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Link logic

Send them away, send them all away… The logic of sending people away from your site, as practiced by the Drudge Report.  David Carr explains their success this way:

A big part of the reason he is such an effective aggregator for both audiences and news sites is that he actually acts like one. Behemoth aggregators like Yahoo News and The Huffington Post have become more like fun houses that are easy to get into and tough to get out of. Most of the time, the summary of an article is all people want, and surfers don’t bother to click on the link. But on The Drudge Report, there is just a delicious but bare-bones headline, there for the clicking. It’s the opposite of sticky, which means his links actually kick up significant traffic for other sites.

I’ve lived the Drudge effect. Over a decade ago, I was working at Inside.com, a media news site, and wrote about a poll that had taken place on one of the presidential candidates’ planes that seemed to suggest a liberal bias among the campaign press. Mr. Drudge liked it, for obvious reasons. Our servers melted as we stood back in wonder, staring at what the linked economy meant and how one guy in a fedora seemed to know something we didn’t. He still does.

Via Jay Rosen, who is probably quoting his partner Dave Winer in this tweet: “People come back to places that send them away.”

In 2005, Winer wrote:

Now the fundamental law of the Internet seems to be the more you send them away the more they come back. It’s why link-filled blogs do better than introverts. It may seem counter-intuitive — it’s the new intuition, the new way of thinking. The Internet kicks your ass until you get it. It’s called linking and it works.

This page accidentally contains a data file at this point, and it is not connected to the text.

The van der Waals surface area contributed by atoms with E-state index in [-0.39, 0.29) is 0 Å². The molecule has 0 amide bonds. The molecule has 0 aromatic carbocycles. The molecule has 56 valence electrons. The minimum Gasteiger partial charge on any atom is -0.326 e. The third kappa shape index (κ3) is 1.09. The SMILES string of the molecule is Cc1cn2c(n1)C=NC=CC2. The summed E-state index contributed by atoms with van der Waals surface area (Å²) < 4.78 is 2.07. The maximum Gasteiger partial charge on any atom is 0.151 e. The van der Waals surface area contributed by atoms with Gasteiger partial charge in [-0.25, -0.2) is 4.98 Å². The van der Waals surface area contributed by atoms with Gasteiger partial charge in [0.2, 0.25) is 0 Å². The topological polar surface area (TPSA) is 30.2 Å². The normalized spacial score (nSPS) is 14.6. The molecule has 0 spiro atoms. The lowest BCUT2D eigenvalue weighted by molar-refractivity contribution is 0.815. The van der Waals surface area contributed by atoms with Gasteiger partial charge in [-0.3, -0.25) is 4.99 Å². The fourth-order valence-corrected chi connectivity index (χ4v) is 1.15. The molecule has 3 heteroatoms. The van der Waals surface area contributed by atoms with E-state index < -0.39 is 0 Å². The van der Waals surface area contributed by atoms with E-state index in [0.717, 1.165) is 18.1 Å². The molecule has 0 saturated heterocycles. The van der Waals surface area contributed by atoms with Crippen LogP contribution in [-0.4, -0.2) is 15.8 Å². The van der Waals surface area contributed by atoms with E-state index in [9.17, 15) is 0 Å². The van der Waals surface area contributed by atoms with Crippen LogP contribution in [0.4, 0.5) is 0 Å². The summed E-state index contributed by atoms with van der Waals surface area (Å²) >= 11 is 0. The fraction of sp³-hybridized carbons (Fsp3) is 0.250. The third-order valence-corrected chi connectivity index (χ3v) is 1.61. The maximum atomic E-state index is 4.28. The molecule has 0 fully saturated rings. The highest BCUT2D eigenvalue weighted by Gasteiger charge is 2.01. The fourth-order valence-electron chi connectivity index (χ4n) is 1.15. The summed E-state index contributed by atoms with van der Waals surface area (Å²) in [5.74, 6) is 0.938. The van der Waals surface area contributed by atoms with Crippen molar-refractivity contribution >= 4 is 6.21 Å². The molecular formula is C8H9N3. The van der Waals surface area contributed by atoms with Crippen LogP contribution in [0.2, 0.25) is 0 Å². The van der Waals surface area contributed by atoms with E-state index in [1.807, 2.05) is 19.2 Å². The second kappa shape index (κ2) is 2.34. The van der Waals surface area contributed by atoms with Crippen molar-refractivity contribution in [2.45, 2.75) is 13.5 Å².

People come back to places that send them away. Memorize that one.

Winer also refers to this older formulation of the matter.

Carr’s article displays the sometimes not-very-ambitious approach to linking of some newspapers. The NY Times always links to other articles by the same author, no matter the topic, so that’s there at the start. But in the body of the article, we see five links to sites that have sought large audiences, such as the Washington Post–in other words, examples. But his article is about linking as a strategy, a topic that has been addressed for years in the blogosphere and elsewhere. No links to that region here, however. So the Times takes a pretty mechanical view of linking in this piece, linking to people and organizations, not to concepts in collaborative development. Yet isn’t the heart of the web not mechanical links to organizations but the movement of concepts to and fro? In other words, if you link to the wrong thing, the static thing, you prove that you’re not getting it. Not getting the living web.

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